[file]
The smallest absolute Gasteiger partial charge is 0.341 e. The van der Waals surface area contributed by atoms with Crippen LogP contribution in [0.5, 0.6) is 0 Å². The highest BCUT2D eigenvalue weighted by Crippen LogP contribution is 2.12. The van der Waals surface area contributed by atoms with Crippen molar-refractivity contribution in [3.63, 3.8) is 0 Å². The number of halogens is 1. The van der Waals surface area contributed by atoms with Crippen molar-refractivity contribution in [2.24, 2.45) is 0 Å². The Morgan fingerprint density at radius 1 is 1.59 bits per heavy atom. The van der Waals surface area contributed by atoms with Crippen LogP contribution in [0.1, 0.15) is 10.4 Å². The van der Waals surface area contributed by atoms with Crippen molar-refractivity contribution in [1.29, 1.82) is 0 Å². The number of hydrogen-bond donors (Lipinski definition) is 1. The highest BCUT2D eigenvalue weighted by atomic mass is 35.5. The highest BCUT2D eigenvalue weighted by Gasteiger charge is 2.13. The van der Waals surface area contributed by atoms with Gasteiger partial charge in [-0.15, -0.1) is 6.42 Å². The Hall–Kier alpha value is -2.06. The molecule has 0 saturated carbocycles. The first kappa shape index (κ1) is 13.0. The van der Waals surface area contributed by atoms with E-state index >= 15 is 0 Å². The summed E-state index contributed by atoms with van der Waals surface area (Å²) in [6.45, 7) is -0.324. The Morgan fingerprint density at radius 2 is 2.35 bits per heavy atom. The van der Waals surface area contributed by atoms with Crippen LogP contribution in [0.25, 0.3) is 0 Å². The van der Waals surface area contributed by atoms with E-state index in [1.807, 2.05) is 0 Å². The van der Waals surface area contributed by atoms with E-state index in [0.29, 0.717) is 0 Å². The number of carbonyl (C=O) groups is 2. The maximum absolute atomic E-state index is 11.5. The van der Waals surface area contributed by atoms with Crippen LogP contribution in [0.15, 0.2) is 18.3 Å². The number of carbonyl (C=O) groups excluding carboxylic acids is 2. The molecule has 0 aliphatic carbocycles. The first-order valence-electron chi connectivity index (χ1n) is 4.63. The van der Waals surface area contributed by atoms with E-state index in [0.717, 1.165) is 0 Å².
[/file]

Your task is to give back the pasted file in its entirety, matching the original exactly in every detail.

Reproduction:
The smallest absolute Gasteiger partial charge is 0.341 e. The van der Waals surface area contributed by atoms with Crippen LogP contribution in [0.5, 0.6) is 0 Å². The highest BCUT2D eigenvalue weighted by Crippen LogP contribution is 2.12. The van der Waals surface area contributed by atoms with Crippen molar-refractivity contribution in [3.63, 3.8) is 0 Å². The number of halogens is 1. The van der Waals surface area contributed by atoms with Crippen molar-refractivity contribution in [2.24, 2.45) is 0 Å². The Morgan fingerprint density at radius 1 is 1.59 bits per heavy atom. The van der Waals surface area contributed by atoms with Crippen LogP contribution in [0.1, 0.15) is 10.4 Å². The van der Waals surface area contributed by atoms with Crippen molar-refractivity contribution in [1.29, 1.82) is 0 Å². The number of hydrogen-bond donors (Lipinski definition) is 1. The highest BCUT2D eigenvalue weighted by atomic mass is 35.5. The highest BCUT2D eigenvalue weighted by Gasteiger charge is 2.13. The van der Waals surface area contributed by atoms with Gasteiger partial charge in [-0.15, -0.1) is 6.42 Å². The Hall–Kier alpha value is -2.06. The molecule has 0 saturated carbocycles. The first kappa shape index (κ1) is 13.0. The van der Waals surface area contributed by atoms with E-state index >= 15 is 0 Å². The summed E-state index contributed by atoms with van der Waals surface area (Å²) in [6.45, 7) is -0.324. The Morgan fingerprint density at radius 2 is 2.35 bits per heavy atom. The van der Waals surface area contributed by atoms with Crippen LogP contribution in [0.25, 0.3) is 0 Å². The van der Waals surface area contributed by atoms with E-state index in [1.807, 2.05) is 0 Å². The van der Waals surface area contributed by atoms with E-state index in [0.29, 0.717) is 0 Å². The number of carbonyl (C=O) groups is 2. The maximum absolute atomic E-state index is 11.5. The van der Waals surface area contributed by atoms with Crippen LogP contribution in [0.15, 0.2) is 18.3 Å². The number of carbonyl (C=O) groups excluding carboxylic acids is 2. The molecule has 0 aliphatic carbocycles. The first-order valence-electron chi connectivity index (χ1n) is 4.63. The van der Waals surface area contributed by atoms with E-state index in [0.717, 1.165) is 0 Å².